WASHINGTON: The United States and its allies had another chance to make Vladimir Putin a lone pariah on the world stage with this week’s gathering of world leaders in New York, even as the United Nations failed to stop or even curb Russia’s war in Ukraine.
The big question is whether condemnation will matter and whether some reluctant nations will turn words into deeds.
Speech after speech, leaders appearing before the General Assembly condemned the Russian invasion of its neighbor. They also sought to reinvigorate efforts to address the global food crisis sparked by the war, including the United States’ announcement of $2.9 billion in additional food aid. the UN security Council was due to convene on Ukraine on Thursday in a meeting where Russia’s actions were certain to be condemned despite the veto it holds to prevent real action.
“This war is about extinguishing Ukraine’s right to exist as a state, plain and simple,” President Joe Biden told the General Assembly in a speech on Wednesday. “If nations can pursue their imperial ambitions without consequences, then we are jeopardizing everything this institution stands for – everything.”
While the response from Biden and other Western leaders came as no surprise, even some leaders previously hesitant to take sides have been a little more blunt in calling out Putin. Turkish President Recep Tayyip Erdogan sought to portray himself as a mediator, but also used an interview with PBS NewsHour to urge Cheese fries return the occupied territory to Ukraine.
“The lands that were invaded will be returned to Ukraine,” Erdogan said. Yet the Turkish leader has refrained from directly blaming Putin, instead calling for a negotiated solution.
The war in Ukraine has not only dominated the official discourse that characterizes this busy week of global diplomacy. The conflict also shapes many two-way conversations between leaders in boardrooms and frames the hushed conversations in the hallways of the city’s crowded luxury hotels.
So far, however, Putin seemed indifferent to all criticism.
As he has done frequently in the past, President Putin skipped the big General Assembly week, sending Foreign Minister Sergei Lavrov in his place, and seemingly thumbed his nose at all calls to peace by accelerating war. As diplomatic events are in full swing, he announced the partial mobilization of 300,000 additional troops and declared his intention to hold referenda and annex the territory his troops still occupied.
“The UN was created to help avoid such circumstances, but as long as Russia has veto power in the Security Council and can wage wars of aggression, the UN cannot serve this purpose.” , former US Ambassador to Ukraine John Herbst said in an interview with Bloomberg. Television’s “Balance of Power With David Westin”.
There may be more to come, from nations that have more influence on Putin. He has come under criticism – albeit moderate – from Indian Prime Minister Narendra Modi in recent weeks, even though the Indian leader has not participated in US-led efforts to impose sanctions on the country. Russia during the war.
Modi will not attend this week’s event in New York, but his foreign minister could exert some pressure in India’s September 25 speech.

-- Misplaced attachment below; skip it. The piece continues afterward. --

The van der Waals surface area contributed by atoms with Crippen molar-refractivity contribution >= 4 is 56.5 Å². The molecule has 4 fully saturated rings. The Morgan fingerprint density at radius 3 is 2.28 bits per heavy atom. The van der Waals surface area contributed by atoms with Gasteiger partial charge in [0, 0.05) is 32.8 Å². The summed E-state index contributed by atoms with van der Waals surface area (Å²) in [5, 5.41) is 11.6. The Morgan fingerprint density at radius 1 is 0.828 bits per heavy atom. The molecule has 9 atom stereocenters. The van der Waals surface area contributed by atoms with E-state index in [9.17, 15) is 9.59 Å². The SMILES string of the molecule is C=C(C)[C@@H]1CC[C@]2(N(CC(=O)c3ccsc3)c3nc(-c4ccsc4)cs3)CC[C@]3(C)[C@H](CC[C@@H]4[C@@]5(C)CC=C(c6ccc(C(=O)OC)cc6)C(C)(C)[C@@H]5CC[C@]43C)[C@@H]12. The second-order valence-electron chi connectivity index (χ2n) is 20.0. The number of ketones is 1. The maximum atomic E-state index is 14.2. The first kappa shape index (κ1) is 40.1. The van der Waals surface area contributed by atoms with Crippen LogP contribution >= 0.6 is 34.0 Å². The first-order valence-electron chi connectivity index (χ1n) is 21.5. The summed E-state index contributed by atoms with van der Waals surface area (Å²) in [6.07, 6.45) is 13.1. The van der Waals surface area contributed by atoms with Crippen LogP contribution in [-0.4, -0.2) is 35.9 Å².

At the same time, there was plenty of evidence that despite all the condemnation from the West, other countries still wanted to do business with Russia. Lavrov had a full list of meetings – although his team didn’t specify with whom.
Senegalese Macky Sall called for a “negotiated solution” to the crisis and urged leaders not to divide less powerful nations along ideological lines.
“Africa has suffered enough from the burden of history,” he said. “He does not want to be the site of a new cold war.”
Although some countries in Southeast Asia and Africa have been reluctant to join in on sanctions against Moscow, the global food crisis has also attracted immense attention this week, which has worsened considerably in the wake of the war. from Russia.
“Zambia joins other governments in expressing its particular concern over the ongoing war in Ukraine,” President Hakainde Hichilema said from the UN rostrum on Wednesday afternoon. “We also take this opportunity to highlight the profound negative consequences of this war, especially on food prices around the world.”
“A few months of war can wipe out decades of progress,” he said.
With Russia having veto power as one of the five permanent members of the Security Council, the UN will have to rely on such displays of unity.
“We have to face the fact that the credibility of the United Nations is at stake because of the aggression against Ukraine by Russia, a permanent member of the Security Council,” Japanese Prime Minister Fumio Kishida said Tuesday from the rostrum. , criticizing the “dysfunction” of the Security Council – where it is not among the permanent members – and noting Tokyo’s long-standing desire for an overhaul of the UN. “The United Nations does not exist solely for the benefit of the great powers. The United Nations exists for the entire international community.”
The most impassioned cri de coeur about Putin’s invasion came from UN Secretary-General Antonio Guterres, who sought to draw attention to the deep divisions in his speech launching the week of meetings and speech.
“We can’t go on like this,” said António Guterres. “We have a duty to act. And yet we are stuck in a colossal global dysfunction.”

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